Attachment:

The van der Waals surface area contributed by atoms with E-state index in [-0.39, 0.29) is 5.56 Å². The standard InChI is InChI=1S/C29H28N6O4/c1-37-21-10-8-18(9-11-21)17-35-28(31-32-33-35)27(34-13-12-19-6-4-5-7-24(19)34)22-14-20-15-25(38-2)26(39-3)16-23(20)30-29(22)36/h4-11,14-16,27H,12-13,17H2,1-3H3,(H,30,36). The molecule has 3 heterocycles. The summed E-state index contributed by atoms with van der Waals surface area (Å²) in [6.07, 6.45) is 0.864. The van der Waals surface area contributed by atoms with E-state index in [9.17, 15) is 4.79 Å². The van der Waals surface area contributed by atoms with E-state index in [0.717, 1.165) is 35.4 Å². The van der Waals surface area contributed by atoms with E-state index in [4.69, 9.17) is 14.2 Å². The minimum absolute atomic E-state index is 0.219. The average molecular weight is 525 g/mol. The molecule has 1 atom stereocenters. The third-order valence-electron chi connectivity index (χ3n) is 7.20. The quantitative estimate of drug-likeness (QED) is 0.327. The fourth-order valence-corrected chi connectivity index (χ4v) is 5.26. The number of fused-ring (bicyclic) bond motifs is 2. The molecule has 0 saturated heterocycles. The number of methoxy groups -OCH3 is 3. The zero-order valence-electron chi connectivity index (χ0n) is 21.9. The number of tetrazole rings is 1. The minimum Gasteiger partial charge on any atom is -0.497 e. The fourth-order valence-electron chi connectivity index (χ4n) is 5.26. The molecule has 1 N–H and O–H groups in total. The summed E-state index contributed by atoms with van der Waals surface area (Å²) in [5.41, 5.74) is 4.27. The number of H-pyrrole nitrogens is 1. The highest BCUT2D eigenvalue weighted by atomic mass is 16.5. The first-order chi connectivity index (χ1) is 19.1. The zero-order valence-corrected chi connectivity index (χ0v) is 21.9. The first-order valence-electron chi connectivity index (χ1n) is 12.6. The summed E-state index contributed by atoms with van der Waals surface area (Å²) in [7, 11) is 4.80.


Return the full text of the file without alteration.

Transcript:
The van der Waals surface area contributed by atoms with E-state index in [-0.39, 0.29) is 5.56 Å². The standard InChI is InChI=1S/C29H28N6O4/c1-37-21-10-8-18(9-11-21)17-35-28(31-32-33-35)27(34-13-12-19-6-4-5-7-24(19)34)22-14-20-15-25(38-2)26(39-3)16-23(20)30-29(22)36/h4-11,14-16,27H,12-13,17H2,1-3H3,(H,30,36). The molecule has 3 heterocycles. The summed E-state index contributed by atoms with van der Waals surface area (Å²) in [6.07, 6.45) is 0.864. The van der Waals surface area contributed by atoms with E-state index in [9.17, 15) is 4.79 Å². The van der Waals surface area contributed by atoms with E-state index in [0.717, 1.165) is 35.4 Å². The van der Waals surface area contributed by atoms with E-state index in [4.69, 9.17) is 14.2 Å². The minimum absolute atomic E-state index is 0.219. The average molecular weight is 525 g/mol. The molecule has 1 atom stereocenters. The third-order valence-electron chi connectivity index (χ3n) is 7.20. The quantitative estimate of drug-likeness (QED) is 0.327. The fourth-order valence-corrected chi connectivity index (χ4v) is 5.26. The number of fused-ring (bicyclic) bond motifs is 2. The molecule has 0 saturated heterocycles. The number of methoxy groups -OCH3 is 3. The zero-order valence-electron chi connectivity index (χ0n) is 21.9. The number of tetrazole rings is 1. The minimum Gasteiger partial charge on any atom is -0.497 e. The fourth-order valence-electron chi connectivity index (χ4n) is 5.26. The molecule has 1 N–H and O–H groups in total. The summed E-state index contributed by atoms with van der Waals surface area (Å²) in [5.41, 5.74) is 4.27. The number of H-pyrrole nitrogens is 1. The highest BCUT2D eigenvalue weighted by atomic mass is 16.5. The first-order chi connectivity index (χ1) is 19.1. The zero-order valence-corrected chi connectivity index (χ0v) is 21.9. The first-order valence-electron chi connectivity index (χ1n) is 12.6. The summed E-state index contributed by atoms with van der Waals surface area (Å²) in [7, 11) is 4.80.